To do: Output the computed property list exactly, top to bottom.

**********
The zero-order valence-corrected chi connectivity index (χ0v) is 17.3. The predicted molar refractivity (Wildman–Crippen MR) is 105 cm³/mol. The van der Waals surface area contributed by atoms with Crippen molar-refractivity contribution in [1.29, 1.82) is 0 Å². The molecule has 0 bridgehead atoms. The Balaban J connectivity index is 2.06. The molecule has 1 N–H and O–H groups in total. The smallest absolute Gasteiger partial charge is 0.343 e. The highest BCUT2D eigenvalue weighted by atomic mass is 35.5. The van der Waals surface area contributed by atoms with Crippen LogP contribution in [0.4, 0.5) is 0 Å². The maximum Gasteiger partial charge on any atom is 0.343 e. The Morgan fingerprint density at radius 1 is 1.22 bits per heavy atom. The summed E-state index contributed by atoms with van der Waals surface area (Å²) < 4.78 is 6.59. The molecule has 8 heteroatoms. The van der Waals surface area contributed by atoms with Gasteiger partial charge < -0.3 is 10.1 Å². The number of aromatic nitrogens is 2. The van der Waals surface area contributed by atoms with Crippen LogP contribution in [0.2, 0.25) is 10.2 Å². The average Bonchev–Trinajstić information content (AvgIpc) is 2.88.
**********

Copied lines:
The zero-order valence-corrected chi connectivity index (χ0v) is 17.3. The predicted molar refractivity (Wildman–Crippen MR) is 105 cm³/mol. The van der Waals surface area contributed by atoms with Crippen molar-refractivity contribution in [1.29, 1.82) is 0 Å². The molecule has 0 bridgehead atoms. The Balaban J connectivity index is 2.06. The molecule has 1 N–H and O–H groups in total. The smallest absolute Gasteiger partial charge is 0.343 e. The highest BCUT2D eigenvalue weighted by atomic mass is 35.5. The van der Waals surface area contributed by atoms with Crippen LogP contribution in [0.4, 0.5) is 0 Å². The maximum Gasteiger partial charge on any atom is 0.343 e. The Morgan fingerprint density at radius 1 is 1.22 bits per heavy atom. The summed E-state index contributed by atoms with van der Waals surface area (Å²) < 4.78 is 6.59. The molecule has 8 heteroatoms. The van der Waals surface area contributed by atoms with Gasteiger partial charge < -0.3 is 10.1 Å². The number of aromatic nitrogens is 2. The van der Waals surface area contributed by atoms with Crippen LogP contribution in [0.2, 0.25) is 10.2 Å². The average Bonchev–Trinajstić information content (AvgIpc) is 2.88.